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Harry Alan Towers Poster

Biography

Jump to: Overview (2) | Mini Bio (2) | Spouse (1) | Trivia (2)

Overview (2)

Born in London, England, UK
Died in Toronto, Ontario, Canada  (pneumonia and heart failure)

Mini Bio (2)

Harry Alan Towers was born in London on 19th October, 1920. During the Second World War he was Flying Officer in the Royal Air Force. Later he became program director for British Forces radio.

In 1946 Towers establish a company called Towers of London that sold various syndicated radio shows around the world.

Later that year Towers began producing television programs for ITV including. He met Maria Rohm in Vienna in 1964, they were married until his death July 31 2009.

- IMDb Mini Biography By: Maria Towers

Legendary exploitation producer Harry Alan Towers was born in London in 1920. His father was a theatrical agent, and Harry was a stage actor in his childhood. During World War II he served in the Royal Air Force, during which time he produced many shows on radio. When the war was over he stayed in radio and formed Towers of London, a company that produced and syndicated radio shows worldwide. One of his most successful was "The Lives of Harry Lime", with Orson Welles repeating his starring role in the classic The Third Man (1949). Welles also appeared in another successful Towers radio series, "The Black Museum", which featured cases pulled from the files of Scotland Yard. When Lew Grade formed ITV in 1955, Towers produced dramatic series for him, such as "Armchair Theatre" and "The Scarlet Pimpernel".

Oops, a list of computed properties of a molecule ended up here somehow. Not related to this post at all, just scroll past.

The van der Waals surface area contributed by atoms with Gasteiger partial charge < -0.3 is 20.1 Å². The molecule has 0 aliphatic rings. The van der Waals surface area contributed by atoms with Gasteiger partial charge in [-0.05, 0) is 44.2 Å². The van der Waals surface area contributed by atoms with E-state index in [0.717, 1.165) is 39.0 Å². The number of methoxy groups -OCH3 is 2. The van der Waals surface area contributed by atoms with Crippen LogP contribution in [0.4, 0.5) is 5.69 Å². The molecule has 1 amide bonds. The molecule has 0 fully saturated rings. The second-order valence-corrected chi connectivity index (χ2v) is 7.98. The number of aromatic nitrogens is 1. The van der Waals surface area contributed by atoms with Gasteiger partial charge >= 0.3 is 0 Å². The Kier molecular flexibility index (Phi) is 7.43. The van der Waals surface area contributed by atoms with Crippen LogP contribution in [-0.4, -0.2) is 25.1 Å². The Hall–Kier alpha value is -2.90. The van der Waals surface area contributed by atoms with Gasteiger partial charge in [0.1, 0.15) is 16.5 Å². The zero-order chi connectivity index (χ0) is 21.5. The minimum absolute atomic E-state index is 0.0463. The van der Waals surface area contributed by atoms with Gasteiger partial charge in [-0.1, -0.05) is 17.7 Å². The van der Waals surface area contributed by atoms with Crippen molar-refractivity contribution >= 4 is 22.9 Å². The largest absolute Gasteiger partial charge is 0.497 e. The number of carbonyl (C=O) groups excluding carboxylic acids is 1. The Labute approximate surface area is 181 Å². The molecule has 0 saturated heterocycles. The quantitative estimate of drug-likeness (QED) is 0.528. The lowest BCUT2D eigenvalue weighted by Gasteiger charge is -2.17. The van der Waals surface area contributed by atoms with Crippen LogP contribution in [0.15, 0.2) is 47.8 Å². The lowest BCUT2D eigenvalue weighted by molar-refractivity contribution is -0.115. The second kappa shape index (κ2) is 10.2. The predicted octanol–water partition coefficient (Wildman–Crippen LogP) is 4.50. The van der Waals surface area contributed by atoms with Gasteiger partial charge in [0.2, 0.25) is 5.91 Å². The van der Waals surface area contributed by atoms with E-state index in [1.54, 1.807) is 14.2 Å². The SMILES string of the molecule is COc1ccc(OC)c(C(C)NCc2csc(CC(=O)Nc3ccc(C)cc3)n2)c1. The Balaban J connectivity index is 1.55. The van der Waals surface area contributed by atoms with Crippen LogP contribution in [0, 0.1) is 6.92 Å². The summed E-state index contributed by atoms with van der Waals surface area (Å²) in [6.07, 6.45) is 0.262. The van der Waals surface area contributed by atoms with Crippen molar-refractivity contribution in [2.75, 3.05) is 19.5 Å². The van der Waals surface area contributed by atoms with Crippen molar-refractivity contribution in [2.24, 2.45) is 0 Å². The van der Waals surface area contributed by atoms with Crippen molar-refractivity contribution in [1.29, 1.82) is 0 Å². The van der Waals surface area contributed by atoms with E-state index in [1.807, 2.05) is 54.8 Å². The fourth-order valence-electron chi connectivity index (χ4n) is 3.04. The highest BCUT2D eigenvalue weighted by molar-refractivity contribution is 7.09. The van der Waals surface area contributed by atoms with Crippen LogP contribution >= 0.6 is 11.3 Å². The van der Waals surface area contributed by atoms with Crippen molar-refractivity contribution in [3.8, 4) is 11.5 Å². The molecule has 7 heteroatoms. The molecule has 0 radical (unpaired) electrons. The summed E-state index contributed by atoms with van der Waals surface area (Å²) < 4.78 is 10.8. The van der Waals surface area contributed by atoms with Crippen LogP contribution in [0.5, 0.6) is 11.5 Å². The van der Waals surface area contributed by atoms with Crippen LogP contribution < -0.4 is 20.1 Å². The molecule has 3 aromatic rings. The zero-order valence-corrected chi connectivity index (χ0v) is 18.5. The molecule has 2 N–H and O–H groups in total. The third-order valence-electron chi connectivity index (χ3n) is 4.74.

He got into films in the 1960s, and while he became known mostly as a producer of low-budget (often called "exploitation") fare, he occasionally would turn out works based on stories by such authors as Edgar Allan Poe, Agatha Christie and Arthur Conan Doyle. Several of his films were both critical as well as financial successes, such as Cry, the Beloved Country (1995) and the Jack London biography Klondike Fever (1980). On the other hand, he also produced several "epics" for the notorious Jesús Franco, such as The Bloody Judge (1970), Marquis de Sade's Justine (1969) and Eugenie... the Story of Her Journey Into Perversion (1970). In the late 1980s and early 1990s Towers cashed in on the video craze by churning out a steady supply of direct-to-video low-budget (some would say extremely low-budget) fare, such as Night Terrors (1993), Dance Macabre (1992) and The Mangler (1995). His final film, on which he served as writer only, was The Pirate's Curse (2005).

He died in Toronto, Canada, in 2009 of pneumonia and heart failure. He was survived by his wife, actress Maria Rohm, whom he married in 1964.

- IMDb Mini Biography By: frankfob2@yahoo.com

Spouse (1)

Maria Rohm (28 February 1964 - 31 July 2009) (his death)

Trivia (2)

Produced over a hundred feature films around the world from Austria to Zimbabwe.
Formerly a child actor, he became a prolific radio writer during WWII while serving in the Royal Air Force.

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